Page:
We have seen numerous reports that homeowners are active on home improvement and remodeling projects during the Covid-19 pandemic. North Texas seems to be one of the especially active regions for remodel work. This is of course great news for both remodelers and homeowners. However, given the ongoing concerns about Covid-19 and the fact that many home remodels projects happen when homeowners are in their home, there should be at least some concern about liability exposure by both the homeowner and the remodeler.
For example, what if a remodeler performs work at a home where an occupant is infected with Covid-19 or was recently exposed to someone with Covid-19, and does not know it? Alternatively, if an employee or subcontractor of the remodeler has been diagnosed with Covid-19 or was exposed to someone with Covid-19 and feels no symptoms? As we all have read or heard, many people who are infected may show no signs or experience no symptoms, so we are talking about potentially unknown exposure or infection. Will there be lawsuits? Only time will tell, but in our decades of experience, we have seen less likely scenarios turn into costly litigation that can drag on for years.
Couple this unknown level exposure with how does a business or homeowner protect not only themselves, but also their employees, families, and friends from unknown exposure. We do not expect most if any insurance policies will provide coverage. So, is there anything you can do to protect yourself/business from something you cannot see or predict, but carries the potential for illness, hospitalization, or even death, for which you could be sued?
First, if you are a remodeler, you should prepare written protocols for your employees and subcontractors that includes an active procedure for taking temperatures and written, signed agreements with your employees that if they experience any Covid-19 symptoms they will inform you and, if necessary, not come into work until their symptoms have passed. Of course, all employees and subcontractors should wear masks when they enter a home, in compliance with the statewide mandate.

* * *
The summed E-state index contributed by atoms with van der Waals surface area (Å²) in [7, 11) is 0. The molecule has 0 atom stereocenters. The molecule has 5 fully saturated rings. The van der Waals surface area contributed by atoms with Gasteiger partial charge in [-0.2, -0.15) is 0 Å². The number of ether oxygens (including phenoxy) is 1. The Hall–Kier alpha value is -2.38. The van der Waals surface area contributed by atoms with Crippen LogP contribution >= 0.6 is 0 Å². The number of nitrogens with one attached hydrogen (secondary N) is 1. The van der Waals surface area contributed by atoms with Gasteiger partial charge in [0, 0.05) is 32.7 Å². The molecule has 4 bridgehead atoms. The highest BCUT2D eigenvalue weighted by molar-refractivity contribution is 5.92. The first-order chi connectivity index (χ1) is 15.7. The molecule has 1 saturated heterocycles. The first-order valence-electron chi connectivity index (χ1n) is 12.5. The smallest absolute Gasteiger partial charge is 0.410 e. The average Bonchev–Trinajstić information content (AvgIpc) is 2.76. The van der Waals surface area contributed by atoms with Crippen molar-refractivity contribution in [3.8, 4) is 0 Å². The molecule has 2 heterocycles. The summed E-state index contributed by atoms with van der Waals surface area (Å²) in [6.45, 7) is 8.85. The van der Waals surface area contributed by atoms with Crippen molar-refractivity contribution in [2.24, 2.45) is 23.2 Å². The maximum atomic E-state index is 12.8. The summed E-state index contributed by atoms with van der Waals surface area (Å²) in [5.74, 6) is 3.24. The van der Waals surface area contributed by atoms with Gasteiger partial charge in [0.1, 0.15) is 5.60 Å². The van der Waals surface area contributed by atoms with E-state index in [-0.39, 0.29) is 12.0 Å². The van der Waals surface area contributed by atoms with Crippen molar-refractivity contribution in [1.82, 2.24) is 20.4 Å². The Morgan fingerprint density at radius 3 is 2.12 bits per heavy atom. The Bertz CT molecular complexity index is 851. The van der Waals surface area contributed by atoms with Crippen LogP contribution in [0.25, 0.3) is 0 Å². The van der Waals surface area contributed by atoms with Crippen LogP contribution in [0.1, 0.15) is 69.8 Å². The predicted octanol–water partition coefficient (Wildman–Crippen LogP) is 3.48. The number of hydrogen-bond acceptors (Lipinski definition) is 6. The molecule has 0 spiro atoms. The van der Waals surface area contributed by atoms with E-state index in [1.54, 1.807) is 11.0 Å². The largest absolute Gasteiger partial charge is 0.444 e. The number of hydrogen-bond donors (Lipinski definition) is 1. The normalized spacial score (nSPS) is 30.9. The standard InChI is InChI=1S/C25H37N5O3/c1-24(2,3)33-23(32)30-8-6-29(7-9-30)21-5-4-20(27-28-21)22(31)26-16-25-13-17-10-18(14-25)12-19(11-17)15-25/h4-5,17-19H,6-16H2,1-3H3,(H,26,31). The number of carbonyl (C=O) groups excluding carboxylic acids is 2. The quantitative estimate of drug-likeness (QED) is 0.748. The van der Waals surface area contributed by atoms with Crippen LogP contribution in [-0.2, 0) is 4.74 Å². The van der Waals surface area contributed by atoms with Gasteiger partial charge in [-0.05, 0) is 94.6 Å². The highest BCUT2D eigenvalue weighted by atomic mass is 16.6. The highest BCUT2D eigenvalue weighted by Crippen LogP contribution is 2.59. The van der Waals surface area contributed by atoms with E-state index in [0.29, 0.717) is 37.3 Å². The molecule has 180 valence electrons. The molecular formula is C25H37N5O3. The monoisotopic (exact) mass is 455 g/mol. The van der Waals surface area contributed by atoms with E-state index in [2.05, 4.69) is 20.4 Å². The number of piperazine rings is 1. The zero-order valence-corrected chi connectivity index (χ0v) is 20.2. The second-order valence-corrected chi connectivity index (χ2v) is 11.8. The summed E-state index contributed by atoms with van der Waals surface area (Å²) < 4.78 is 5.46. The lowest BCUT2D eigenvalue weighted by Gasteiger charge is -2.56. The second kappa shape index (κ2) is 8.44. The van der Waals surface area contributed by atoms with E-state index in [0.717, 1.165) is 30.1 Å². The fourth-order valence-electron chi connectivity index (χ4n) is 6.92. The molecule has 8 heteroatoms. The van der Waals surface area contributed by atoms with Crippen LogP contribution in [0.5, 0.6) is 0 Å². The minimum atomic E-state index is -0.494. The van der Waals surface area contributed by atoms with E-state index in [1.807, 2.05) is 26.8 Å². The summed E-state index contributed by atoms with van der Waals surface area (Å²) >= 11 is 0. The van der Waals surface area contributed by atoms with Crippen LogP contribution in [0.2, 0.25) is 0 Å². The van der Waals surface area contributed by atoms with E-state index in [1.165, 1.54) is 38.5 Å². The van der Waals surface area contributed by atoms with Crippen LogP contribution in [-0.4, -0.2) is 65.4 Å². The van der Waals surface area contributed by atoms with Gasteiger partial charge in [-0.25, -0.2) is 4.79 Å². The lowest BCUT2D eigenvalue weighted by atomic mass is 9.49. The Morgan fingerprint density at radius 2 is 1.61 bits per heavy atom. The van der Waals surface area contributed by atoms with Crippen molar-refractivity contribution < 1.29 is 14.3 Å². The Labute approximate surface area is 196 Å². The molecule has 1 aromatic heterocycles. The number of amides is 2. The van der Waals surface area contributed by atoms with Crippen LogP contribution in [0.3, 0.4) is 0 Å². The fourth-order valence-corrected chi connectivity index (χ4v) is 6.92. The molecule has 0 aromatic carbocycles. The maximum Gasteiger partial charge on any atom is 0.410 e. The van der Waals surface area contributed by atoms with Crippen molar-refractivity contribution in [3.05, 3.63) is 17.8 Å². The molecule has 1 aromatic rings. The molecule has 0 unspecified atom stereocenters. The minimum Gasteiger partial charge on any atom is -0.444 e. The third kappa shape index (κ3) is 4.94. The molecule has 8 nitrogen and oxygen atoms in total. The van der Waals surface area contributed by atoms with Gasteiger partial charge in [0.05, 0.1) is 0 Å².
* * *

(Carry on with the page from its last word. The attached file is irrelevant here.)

Second, prepare a written, mutual waiver and release that homeowners will sign at the time they sign your contract. It should include a statement indicating that no one who resides in the home or who will be in the home to perform work is known to be infected with Covid-19 or has any symptoms, or recently exposed to someone who has been exposed to Covid-19.
The foregoing recommendations do not guarantee that you will not be exposed, contract, transmit or be protected from becoming infected with Covid-19. Rather, these are good business practices under the current circumstances. My office has prepared several of these types of separate mutual release documents over the past several months. We have also added provisions in contracts to address delays that could result from Covid-19, whether it be the inability to proceed with work because of a shortage of supplies, materials, and labor, or if another round of shelter-in-place orders changes the prior designation regarding residential construction as an “essential business.”
Please feel free to contact us if you would like to discuss how we can help draft the recommended documents discussed above.